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Air India crew member arrested in Jeddah

Jeddah: A cabin crew member of an Air India flight was detained by the Jeddah Airport authorities on charges of smuggling out gold.
The detained cabin crew was to board the flight bound for Kochi, along with 11 other crew members, sources said here tonight.
The incident which happened this morning forced Air India to operate the flight with 11 cabin crew members instead of mandatory 12, the sources added.
There was no official word from Air India. 
An Air India spokesperson later confirmed the detention of one of its cabin crew members but said that the reason was yet to be known.
"The cabin crew is still in detention. We are ascertaining the reason behind his detention," the spokesperson said, adding that the airline will take suitable action in this regard.
  • Published in World

1,000 illegals held daily in Jeddah

Jeddah police have been arresting about 1,000 expatriates a day for violating the country's work and residency regulations.
This is despite the fact that a year has passed since the crackdown on illegal workers began, according to a recent report in a local newspaper.
Some workers interviewed by the publication said they plan to remain in the country to seek employment.
Abdulghafour Khan said he has a residence permit, but three months after he arrived in the Kingdom, his sponsor said he could not pay his wages and that he should go work for other people.
Some of his friends encouraged him to work for a daily wage, so he bought some light equipment and is now in construction. Khan, a Pakistani national, said many contracting companies use workers like him as daily laborers.
  • Published in Saudi Arabia

Twenty cooking gas stations shut Jeddah

More than 20 cooking gas stations have been closed in Jeddah over the past month for violating safety regulations. This was revealed by director of the Civil Defense in Jeddah Salim Matrafi recently.

He said that the role of the Civil Defense is to verify that all warning systems and automatic and manual fire extinguishers operate efficiently and that all systems related to unloading cooking gas cylinders from trucks are in order.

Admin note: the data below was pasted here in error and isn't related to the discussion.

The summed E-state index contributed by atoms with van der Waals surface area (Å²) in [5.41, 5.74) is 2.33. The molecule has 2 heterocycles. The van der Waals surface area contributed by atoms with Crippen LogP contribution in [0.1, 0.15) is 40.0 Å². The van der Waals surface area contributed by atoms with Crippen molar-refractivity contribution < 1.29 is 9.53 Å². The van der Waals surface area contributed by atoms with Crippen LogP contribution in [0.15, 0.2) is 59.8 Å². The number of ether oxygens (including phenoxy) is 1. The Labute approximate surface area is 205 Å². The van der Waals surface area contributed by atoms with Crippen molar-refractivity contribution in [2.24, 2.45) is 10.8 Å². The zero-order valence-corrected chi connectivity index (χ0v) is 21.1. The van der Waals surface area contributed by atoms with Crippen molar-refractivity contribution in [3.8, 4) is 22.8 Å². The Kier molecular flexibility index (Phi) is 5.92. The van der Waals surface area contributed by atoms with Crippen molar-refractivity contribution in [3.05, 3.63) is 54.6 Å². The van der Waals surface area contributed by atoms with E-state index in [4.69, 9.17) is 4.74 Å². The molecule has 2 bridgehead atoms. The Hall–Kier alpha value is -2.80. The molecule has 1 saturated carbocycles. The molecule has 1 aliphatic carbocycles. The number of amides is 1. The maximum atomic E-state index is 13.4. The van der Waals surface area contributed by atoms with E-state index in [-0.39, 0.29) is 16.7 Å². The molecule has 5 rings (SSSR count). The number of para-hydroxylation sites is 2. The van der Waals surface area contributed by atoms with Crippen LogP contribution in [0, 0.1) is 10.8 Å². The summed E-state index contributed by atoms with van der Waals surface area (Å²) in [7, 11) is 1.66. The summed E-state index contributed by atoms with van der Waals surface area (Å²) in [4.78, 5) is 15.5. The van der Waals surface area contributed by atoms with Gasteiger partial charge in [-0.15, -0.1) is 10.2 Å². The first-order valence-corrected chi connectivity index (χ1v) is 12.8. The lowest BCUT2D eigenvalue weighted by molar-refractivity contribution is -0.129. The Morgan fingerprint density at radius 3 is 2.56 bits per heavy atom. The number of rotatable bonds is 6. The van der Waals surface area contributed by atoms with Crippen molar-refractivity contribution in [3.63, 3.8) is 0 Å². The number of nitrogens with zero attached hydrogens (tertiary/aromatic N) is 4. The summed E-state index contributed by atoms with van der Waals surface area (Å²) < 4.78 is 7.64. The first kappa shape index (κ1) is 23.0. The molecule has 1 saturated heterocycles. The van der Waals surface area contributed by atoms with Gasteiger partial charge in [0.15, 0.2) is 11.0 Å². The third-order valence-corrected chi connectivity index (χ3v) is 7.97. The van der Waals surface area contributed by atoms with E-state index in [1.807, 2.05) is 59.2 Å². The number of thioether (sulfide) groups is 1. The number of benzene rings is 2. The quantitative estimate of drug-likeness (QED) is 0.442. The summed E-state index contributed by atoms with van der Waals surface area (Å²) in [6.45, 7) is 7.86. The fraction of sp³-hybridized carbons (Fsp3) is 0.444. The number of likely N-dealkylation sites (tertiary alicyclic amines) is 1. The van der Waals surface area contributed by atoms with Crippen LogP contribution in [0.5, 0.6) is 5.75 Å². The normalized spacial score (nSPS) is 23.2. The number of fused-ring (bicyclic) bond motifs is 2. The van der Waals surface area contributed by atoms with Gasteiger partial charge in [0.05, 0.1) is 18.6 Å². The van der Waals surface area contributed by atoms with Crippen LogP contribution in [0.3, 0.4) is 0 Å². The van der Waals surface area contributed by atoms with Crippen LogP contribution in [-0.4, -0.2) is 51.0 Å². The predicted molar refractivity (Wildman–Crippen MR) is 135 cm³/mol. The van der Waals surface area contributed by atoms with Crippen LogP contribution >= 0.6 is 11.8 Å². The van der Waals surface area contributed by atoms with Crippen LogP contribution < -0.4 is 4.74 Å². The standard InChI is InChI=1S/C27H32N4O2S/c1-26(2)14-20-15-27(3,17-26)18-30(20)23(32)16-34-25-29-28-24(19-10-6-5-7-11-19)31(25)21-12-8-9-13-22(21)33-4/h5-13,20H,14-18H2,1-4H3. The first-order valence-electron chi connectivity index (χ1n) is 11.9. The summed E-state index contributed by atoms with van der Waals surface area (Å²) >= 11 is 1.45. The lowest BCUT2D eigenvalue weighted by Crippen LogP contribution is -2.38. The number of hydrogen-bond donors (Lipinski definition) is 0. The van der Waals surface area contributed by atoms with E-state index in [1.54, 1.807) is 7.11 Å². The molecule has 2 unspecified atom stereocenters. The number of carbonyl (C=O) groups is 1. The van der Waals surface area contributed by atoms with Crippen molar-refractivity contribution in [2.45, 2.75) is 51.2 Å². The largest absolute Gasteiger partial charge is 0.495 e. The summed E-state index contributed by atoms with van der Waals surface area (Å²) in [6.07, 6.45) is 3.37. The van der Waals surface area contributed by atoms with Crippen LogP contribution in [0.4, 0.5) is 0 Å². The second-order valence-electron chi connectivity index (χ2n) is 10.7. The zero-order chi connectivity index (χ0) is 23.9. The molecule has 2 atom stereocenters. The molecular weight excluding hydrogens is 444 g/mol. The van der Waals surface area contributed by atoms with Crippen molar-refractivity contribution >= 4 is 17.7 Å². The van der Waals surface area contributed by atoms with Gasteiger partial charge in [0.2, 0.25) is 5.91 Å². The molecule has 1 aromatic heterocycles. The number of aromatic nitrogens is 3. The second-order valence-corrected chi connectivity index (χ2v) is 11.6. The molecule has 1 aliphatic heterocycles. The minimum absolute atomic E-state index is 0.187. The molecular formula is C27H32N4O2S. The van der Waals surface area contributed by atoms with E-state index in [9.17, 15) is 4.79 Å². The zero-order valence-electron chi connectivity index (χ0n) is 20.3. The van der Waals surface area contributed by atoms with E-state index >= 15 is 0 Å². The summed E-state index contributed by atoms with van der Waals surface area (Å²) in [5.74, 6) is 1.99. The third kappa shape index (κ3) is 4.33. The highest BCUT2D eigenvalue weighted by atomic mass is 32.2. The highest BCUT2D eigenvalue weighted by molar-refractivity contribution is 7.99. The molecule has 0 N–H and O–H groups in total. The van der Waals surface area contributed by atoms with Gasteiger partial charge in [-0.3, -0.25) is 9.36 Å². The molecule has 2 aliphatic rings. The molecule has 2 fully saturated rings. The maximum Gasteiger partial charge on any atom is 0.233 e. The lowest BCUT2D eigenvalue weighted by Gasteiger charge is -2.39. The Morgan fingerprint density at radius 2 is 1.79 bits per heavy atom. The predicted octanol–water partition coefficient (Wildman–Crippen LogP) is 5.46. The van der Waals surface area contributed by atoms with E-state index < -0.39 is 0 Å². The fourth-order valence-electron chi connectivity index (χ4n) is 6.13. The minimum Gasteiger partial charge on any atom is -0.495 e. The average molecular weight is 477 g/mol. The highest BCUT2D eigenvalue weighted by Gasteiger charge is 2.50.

The Civil Defense has recently intensified its inspection of fuel stations on the directives of Jeddah Gov. Prince Mishaal bin Majed to ensure that safety regulations are being applied. However, a number of gas stations continue to use old meters, which many citizens see as easily manipulated by employees for fraudulent purposes.

Arab News visited a number of cooking gas stations in Jeddah to find that employees were often misquoting prices and scamming customers in broad daylight.

“Gas stations need to be monitored closely and the Ministry of Commerce and Trade and the municipality should verify the type and quality of cooking gas being sold,” said Sami Almalfi.

Abdullah Al-Zahrani and Khalid Mohammdi praised the efforts of the Civil Defense, but said that there should be further action taken regarding the use of old machines and meters to eliminate the incidence of fraudulent practices.
  • Published in Saudi Arabia

Anchors might be told to obey abaya tradition

Jeddah: The Shoura Council is expected to discuss amendments to the audiovisual law on Tuesday that would impose a mandatory dress code for TV presenters on Saudi-funded private channels, including an abaya and scarf for women news readers and anchors.
Noura Al-Odwan, a woman member of the Shoura, has reportedly convinced the culture and media affairs committee to present the controversial proposal at the consultative council for discussion.
The new move comes a few weeks after Al-Odwan criticized the appearance of some presenters, saying they used too much makeup, drawing flak from the male Shoura members and female anchors.
The proposal demands adding an article on the dress code to the country’s audiovisual media law.
Al-Odwan insisted that the appearance of some female anchors on official channels, where she said they are showing off their beauty, would have a negative impact on the Kingdom’s international reputation.
Bloggers have been divided on the issue. Some have stressed that female anchors should follow an Islamic dress code, while others said the Shoura should not waste their valuable time discussing such “silly” issues. 
Ghada bint Fahad said she was happy someone in the Shoura has raised the issue. “This move has given me hope. Until now I believed that women Shoura members did not represent me,” she said.